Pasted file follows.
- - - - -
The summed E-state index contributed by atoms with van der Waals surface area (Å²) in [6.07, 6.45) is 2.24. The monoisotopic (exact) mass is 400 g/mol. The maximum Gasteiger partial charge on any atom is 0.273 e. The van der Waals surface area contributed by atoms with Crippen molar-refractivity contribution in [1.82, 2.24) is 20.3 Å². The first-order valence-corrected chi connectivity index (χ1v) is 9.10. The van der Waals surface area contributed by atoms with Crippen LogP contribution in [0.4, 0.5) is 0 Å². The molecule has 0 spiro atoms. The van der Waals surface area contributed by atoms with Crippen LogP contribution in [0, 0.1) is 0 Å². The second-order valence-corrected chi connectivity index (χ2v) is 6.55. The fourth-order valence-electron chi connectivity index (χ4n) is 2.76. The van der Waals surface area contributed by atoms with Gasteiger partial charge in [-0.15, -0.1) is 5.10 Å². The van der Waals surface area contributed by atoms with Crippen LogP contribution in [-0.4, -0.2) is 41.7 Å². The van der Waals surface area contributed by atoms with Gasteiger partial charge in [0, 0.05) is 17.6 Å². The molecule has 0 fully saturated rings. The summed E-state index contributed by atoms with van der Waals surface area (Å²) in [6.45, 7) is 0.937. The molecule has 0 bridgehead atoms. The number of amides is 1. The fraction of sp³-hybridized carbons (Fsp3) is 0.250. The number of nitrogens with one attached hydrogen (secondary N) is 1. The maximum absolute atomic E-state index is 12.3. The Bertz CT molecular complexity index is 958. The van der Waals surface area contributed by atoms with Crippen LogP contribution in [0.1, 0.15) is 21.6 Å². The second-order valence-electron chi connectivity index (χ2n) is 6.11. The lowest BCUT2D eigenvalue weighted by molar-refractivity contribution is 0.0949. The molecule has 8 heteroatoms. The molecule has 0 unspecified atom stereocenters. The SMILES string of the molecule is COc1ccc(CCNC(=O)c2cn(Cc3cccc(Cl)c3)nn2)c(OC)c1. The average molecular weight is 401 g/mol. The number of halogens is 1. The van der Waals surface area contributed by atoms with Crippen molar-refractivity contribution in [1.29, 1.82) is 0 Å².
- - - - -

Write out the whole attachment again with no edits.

The summed E-state index contributed by atoms with van der Waals surface area (Å²) in [6.07, 6.45) is 2.24. The monoisotopic (exact) mass is 400 g/mol. The maximum Gasteiger partial charge on any atom is 0.273 e. The van der Waals surface area contributed by atoms with Crippen molar-refractivity contribution in [1.82, 2.24) is 20.3 Å². The first-order valence-corrected chi connectivity index (χ1v) is 9.10. The van der Waals surface area contributed by atoms with Crippen LogP contribution in [0.4, 0.5) is 0 Å². The molecule has 0 spiro atoms. The van der Waals surface area contributed by atoms with Crippen LogP contribution in [0, 0.1) is 0 Å². The second-order valence-corrected chi connectivity index (χ2v) is 6.55. The fourth-order valence-electron chi connectivity index (χ4n) is 2.76. The van der Waals surface area contributed by atoms with Gasteiger partial charge in [-0.15, -0.1) is 5.10 Å². The van der Waals surface area contributed by atoms with Crippen LogP contribution in [-0.4, -0.2) is 41.7 Å². The van der Waals surface area contributed by atoms with Gasteiger partial charge in [0, 0.05) is 17.6 Å². The molecule has 0 fully saturated rings. The summed E-state index contributed by atoms with van der Waals surface area (Å²) in [6.45, 7) is 0.937. The molecule has 0 bridgehead atoms. The number of amides is 1. The fraction of sp³-hybridized carbons (Fsp3) is 0.250. The number of nitrogens with one attached hydrogen (secondary N) is 1. The maximum absolute atomic E-state index is 12.3. The Bertz CT molecular complexity index is 958. The van der Waals surface area contributed by atoms with Crippen LogP contribution in [0.1, 0.15) is 21.6 Å². The second-order valence-electron chi connectivity index (χ2n) is 6.11. The lowest BCUT2D eigenvalue weighted by molar-refractivity contribution is 0.0949. The molecule has 8 heteroatoms. The molecule has 0 unspecified atom stereocenters. The SMILES string of the molecule is COc1ccc(CCNC(=O)c2cn(Cc3cccc(Cl)c3)nn2)c(OC)c1. The average molecular weight is 401 g/mol. The number of halogens is 1. The van der Waals surface area contributed by atoms with Crippen molar-refractivity contribution in [1.29, 1.82) is 0 Å².